It's a play where if executed, can do a myriad of things. It can get the crowd revved up, the team revved up and provide a needed shot of confidence.
With 5:27 left and WKU desperately trying to get itself back in the game, sophomore point guard Jamal Crook threw a lob pass from behind the three-point line to senior forward Juan Pattillo, cutting to the basket. A usual electric finisher, Pattillo caught the ball but slammed the ball on the side of the rim, the ball popping up in the air.
It was a play that summed up the night for the Toppers. Even when it attempted to get the big plays that it usually gets, WKU couldn't, going cold shooting the ball and falling to Middle Tennessee 69-60.
"It started with us," Senior forward Steffphon Pettigrew said. "We didn't have no energy at all. We had it in the first half. At the start of the second half, we just didn't show any energy. We put ourselves in a hole at the beginning of the second half."
WKU had a warm stretch late in the first half, getting a 27-20 lead on a 10-0 run. But the Toppers scored just two points over the first eight-plus minutes.
"When things are going good, we stick our chest out and we act the part," coach Ken McDonald said. "When things are not going good, we have a tendency to put our heads down and have the wrong mentality. That has to change."
Statistically, WKU outrebounded the Blue Raiders 46-33 and took five more shots. But the Toppers turned the ball over 23 times, while MTSU also hit 24-30 free throws. More telling, WKU shot just 32.7 percent from the floor.
"If shots aren't falling, some people just start shooting some shots," Pettigrew said. "It snowballs once some shots aren't falling. We missed some open shots. Those are the shots that we usually hit and we've just gotta learn from this."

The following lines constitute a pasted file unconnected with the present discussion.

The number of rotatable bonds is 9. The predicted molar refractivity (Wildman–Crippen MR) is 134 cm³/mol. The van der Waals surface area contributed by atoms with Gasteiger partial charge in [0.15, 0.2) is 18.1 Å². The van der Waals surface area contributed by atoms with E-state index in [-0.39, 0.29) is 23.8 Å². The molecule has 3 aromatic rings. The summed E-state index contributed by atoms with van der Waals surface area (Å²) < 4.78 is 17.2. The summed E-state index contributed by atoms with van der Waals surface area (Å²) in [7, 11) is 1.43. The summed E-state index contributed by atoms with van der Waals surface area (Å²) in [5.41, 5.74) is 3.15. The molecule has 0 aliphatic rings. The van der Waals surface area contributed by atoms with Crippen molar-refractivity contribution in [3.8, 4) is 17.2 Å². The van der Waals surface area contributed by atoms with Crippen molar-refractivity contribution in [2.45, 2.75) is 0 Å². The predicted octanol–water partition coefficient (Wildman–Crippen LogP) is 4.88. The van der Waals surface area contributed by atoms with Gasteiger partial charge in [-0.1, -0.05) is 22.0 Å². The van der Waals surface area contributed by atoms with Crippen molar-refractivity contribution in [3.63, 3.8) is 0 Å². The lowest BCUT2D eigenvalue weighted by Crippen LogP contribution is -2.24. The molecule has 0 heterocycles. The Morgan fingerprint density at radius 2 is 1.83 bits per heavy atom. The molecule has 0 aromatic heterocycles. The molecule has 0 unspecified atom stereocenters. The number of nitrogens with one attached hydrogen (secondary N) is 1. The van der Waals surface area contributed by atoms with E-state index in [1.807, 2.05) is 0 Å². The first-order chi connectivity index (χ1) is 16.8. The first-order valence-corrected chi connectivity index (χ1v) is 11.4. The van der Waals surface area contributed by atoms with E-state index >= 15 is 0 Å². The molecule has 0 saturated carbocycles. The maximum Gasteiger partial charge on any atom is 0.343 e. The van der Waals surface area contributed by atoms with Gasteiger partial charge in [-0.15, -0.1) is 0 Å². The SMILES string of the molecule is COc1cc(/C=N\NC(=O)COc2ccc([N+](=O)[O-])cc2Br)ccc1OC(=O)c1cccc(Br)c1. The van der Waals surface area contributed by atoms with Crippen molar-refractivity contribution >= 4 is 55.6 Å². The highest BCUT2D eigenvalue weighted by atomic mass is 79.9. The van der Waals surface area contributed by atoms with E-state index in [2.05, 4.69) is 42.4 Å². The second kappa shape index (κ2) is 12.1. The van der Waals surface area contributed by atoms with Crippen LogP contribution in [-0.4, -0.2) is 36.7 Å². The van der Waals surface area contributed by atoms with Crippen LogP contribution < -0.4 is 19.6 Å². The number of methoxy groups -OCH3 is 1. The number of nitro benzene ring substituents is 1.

Pettigrew led WKU in scoring with 18 points. Pattillo had just seven points, but did have 13 rebounds.
Dating back to last year when they swept the regular season series, the Blue Raiders have now won three games in a row in the series for the first time since 1930.
"It does (mean something) just because we have so much respect for Western's program," Middle Tennessee coach Kermit Davis said. "I've been up here a lot and had some long trips back to Murfreesboro, so it's been the other way too. Western has gotten the best of Middle for a lot of years. But you know, sometimes things go on runs and we're fortunate but we have played well in those three games. The game means to me personally, to our team and the rivalry, it means a lot to our fans."
McDonald said he's not anywhere close to crisis mode, but that he expects some level of desperation from his players. The Toppers have a quick turnaround to host North Texas on Saturday at 3 pm CT in a nationally televised game on ESPN2.
"I would hope we're there," McDonald said. "I know we're talking about it. But it's hard to gauge exactly where the guys' mindset is. I think we say the right things. The guys say the right things, but I expect us to go out and do it. As long as we have games left, I'm still gonna believe in the guys and what we're doing and that we can make a run."